Q. I know that water hammer can do substantial damage to pumps and piping. What can be done to remove this threat?
A. The following comments are taken from an HI Standard, ANSI/HI 2.3 Vertical Pumps for Design and Application:
Water hammer is an increase in pressure due to rapid changes in the velocity of a liquid flowing through a pipeline. This dynamic pressure change is the result of the transformation of the kinetic energy of the moving mass of liquid into pressure energy.
When the velocity is changed by closing a valve, starting or stopping a pump, or by some other means, the magnitude of the pressure produced is frequently much greater than the static pressure on the line, and may cause rupture or damage to the pump, piping, or fittings. This applies to both horizontal and vertical pump installations.
The head due to water hammer in excess of normal static head is a function of the rate of change of velocity, the size and length of the pipe, and the velocity of pressure wave along the pipe. The value of water hammer can be calculated with a fair degree of accuracy, provided all of the factors influencing water hammer are known.
Water hammer may be controlled by regulating valve closure time, reducing pump acceleration or deceleration, or by application of relief valves, surge chambers and other means. However, vertical pumps whose length from discharge centerline to sump liquid level is greater than atmospheric pressure, typically 34-ft, will always produce a vapor or air pocket in the column that upon restart will usually result in water hammer. This will happen regardless of whether the discharge valve is a slow-opening gate valve or a check valve.
The installation of an air-vacuum release valve may be necessary when a vertical pump will have to drive air out of the column when starting. When the pump stops, the air-vacuum release valve allows the water in the column to flow backward through the pump. If the pump discharge is open to the atmosphere, an air-vacuum release valve is not necessary.
Q. I have seen vertical turbine pumps that are built with vertical hollow shaft motors and others with vertical solid shaft motors. What factors would lead to one design or the other?
A. Vertical hollow shaft motors are more commonly used on deep well pump applications. They are built with angular contact or tapered roller bearings that can support the high down thrust from impellers without a back wearing ring generating high down thrust.
This bearing design has little or no provision for supporting upward thrust from impellers, which often occurs during start up. At that time the discharge pressure has not built up, and there is a high rate of flow causing up thrust due to the momentum change as the flow changes from axial to radial in the impellers. To protect against up thrust, the motor includes a coupling at the top which disengages and prevents motor damage. See Figure 2.4a.
If the motor reverses due to electrical phase reversal or other faulty condition, and the pump shaft joints start to unscrew, the coupling will disengage before major damage is done.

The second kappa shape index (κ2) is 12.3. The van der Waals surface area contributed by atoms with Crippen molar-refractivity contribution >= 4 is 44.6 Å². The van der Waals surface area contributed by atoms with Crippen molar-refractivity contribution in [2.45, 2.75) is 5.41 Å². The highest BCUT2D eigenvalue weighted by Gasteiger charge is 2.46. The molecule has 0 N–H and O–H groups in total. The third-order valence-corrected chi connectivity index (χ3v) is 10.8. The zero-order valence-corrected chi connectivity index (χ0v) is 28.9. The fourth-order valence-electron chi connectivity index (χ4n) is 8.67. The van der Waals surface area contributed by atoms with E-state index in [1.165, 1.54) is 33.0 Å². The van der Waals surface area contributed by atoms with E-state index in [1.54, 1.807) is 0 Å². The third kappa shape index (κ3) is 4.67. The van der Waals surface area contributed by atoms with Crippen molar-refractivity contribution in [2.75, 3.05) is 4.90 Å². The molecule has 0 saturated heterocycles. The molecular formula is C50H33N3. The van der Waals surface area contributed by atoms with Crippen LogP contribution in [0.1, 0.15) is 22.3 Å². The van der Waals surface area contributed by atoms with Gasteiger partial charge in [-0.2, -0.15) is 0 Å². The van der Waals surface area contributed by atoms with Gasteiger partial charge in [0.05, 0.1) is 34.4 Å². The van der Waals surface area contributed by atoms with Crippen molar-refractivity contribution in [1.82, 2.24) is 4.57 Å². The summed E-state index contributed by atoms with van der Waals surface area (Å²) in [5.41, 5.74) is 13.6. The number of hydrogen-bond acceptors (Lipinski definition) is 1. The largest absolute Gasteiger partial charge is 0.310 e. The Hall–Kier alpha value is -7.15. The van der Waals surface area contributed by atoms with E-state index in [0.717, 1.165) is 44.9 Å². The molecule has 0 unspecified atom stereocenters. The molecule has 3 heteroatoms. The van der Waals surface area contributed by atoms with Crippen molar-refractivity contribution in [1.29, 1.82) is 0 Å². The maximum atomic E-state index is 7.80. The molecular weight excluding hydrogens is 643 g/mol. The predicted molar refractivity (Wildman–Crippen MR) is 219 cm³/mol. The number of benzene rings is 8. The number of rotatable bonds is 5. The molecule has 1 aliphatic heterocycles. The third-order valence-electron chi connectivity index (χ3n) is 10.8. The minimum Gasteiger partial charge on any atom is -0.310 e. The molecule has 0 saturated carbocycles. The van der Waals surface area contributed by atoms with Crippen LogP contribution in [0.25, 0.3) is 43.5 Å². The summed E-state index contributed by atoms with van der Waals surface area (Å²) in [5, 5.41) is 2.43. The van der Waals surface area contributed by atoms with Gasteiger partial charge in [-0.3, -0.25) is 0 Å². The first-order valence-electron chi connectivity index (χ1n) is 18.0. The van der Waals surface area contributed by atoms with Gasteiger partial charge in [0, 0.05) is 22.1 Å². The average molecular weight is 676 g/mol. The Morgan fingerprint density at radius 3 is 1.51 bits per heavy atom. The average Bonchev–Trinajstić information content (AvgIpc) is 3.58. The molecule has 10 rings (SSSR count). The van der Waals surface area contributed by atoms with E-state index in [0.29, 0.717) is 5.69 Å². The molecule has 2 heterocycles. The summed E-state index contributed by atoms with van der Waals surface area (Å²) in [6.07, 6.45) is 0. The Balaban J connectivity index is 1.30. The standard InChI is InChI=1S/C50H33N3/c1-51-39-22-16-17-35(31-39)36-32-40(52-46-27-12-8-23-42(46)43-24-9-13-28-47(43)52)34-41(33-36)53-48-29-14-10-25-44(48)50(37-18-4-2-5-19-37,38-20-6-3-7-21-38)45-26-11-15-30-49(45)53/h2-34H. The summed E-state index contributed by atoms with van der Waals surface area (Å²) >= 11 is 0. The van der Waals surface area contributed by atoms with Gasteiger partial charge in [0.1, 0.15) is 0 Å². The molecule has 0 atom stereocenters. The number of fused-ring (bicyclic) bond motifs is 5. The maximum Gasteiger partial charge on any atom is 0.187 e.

The top section of the pump shaft, which extends through the hollow shaft of the motor, has a threaded section at the end which engages an adjusting nut for setting the proper axial position of the pump rotor for proper operation. With pumps as long as 600-ft in length, the length of threaded shaft could be many inches.
Finally, such motors may be built with a non-reverse ratchet which prevents the pump from running in reverse when the pump is shut down.
The solid shaft motor is more commonly used with short setting pumps up to 20-ft or 30-ft long. It usually does not have the down thrust capability of the hollow shaft motor. Axial adjustment of the pump rotor position is made with an axially adjustable rigid shaft coupling. This coupling also provides more direct support to the shaft in the stuffing box or seal area which improves mechanical seal operation. See Figure 2.8.
Figure 2.8—Solid shaft motor
Q. Mechanical seal failure represents most of the causes for pump repair in our plant, with unscheduled shutdown and loss of production. What can be done to relieve this problem?
A. Improved seal life can result from a review of failures with your seal supplier and making some changes to improve the seal designs and operation.
Reducing unscheduled shutdown can be done by appropriate leakage detection to identify imminent failures before they occur. Leakage from installed pumps is detected in a number of ways depending on the hazard posed by the liquid being pumped and the surrounding environment. Leakage detection is monitored to identify the failure mode of the seal or pressure boundary. These leaks may be in the form of liquid or vapor. Following are several means of monitoring leakage.
For less-hazardous liquids, leakage is often detected visually from joints or seal drains. Larger leaks of volatile light hydrocarbons such as propane may form ice deposits on the outside surface of the seal gland plate. Continued operation will cause the ice to melt and be replaced by carbon wear debris from the seal faces. Visual monitoring is commonly used for single and dual outboard double and tandem seals.
Sniffers are used to detect minute leakage of volatile organic compounds (VOCs). Typical locations monitored are joints, connections and seal drains. Concentrations can be measured to determine the severity of the leak. The proper sniffer must be used for the compound pumped. All single seal installations handling VOCs must use this method of monitoring.